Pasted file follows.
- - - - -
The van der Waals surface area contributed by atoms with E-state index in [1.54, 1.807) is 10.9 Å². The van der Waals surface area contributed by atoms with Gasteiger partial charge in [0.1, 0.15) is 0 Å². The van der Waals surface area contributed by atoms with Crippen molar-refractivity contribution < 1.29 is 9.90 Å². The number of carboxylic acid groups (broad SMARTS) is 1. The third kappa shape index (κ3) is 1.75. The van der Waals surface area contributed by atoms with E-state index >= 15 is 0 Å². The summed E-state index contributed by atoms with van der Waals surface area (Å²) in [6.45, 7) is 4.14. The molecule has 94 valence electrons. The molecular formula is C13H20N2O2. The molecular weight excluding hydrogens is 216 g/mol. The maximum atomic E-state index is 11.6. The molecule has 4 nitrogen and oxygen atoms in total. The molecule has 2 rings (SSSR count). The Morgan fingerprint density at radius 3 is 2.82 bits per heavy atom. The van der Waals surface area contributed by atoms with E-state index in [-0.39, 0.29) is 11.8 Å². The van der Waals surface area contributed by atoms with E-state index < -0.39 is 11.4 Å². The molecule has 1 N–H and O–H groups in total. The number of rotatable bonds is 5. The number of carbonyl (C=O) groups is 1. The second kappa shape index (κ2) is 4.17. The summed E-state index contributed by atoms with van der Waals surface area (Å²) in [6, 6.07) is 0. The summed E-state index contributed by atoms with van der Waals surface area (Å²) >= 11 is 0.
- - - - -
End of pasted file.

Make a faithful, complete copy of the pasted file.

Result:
The van der Waals surface area contributed by atoms with E-state index in [1.54, 1.807) is 10.9 Å². The van der Waals surface area contributed by atoms with Gasteiger partial charge in [0.1, 0.15) is 0 Å². The van der Waals surface area contributed by atoms with Crippen molar-refractivity contribution < 1.29 is 9.90 Å². The number of carboxylic acid groups (broad SMARTS) is 1. The third kappa shape index (κ3) is 1.75. The van der Waals surface area contributed by atoms with E-state index >= 15 is 0 Å². The summed E-state index contributed by atoms with van der Waals surface area (Å²) in [6.45, 7) is 4.14. The molecule has 94 valence electrons. The molecular formula is C13H20N2O2. The molecular weight excluding hydrogens is 216 g/mol. The maximum atomic E-state index is 11.6. The molecule has 4 nitrogen and oxygen atoms in total. The molecule has 2 rings (SSSR count). The Morgan fingerprint density at radius 3 is 2.82 bits per heavy atom. The van der Waals surface area contributed by atoms with E-state index in [-0.39, 0.29) is 11.8 Å². The van der Waals surface area contributed by atoms with E-state index < -0.39 is 11.4 Å². The molecule has 1 N–H and O–H groups in total. The number of rotatable bonds is 5. The number of carbonyl (C=O) groups is 1. The second kappa shape index (κ2) is 4.17. The summed E-state index contributed by atoms with van der Waals surface area (Å²) in [6, 6.07) is 0. The summed E-state index contributed by atoms with van der Waals surface area (Å²) >= 11 is 0.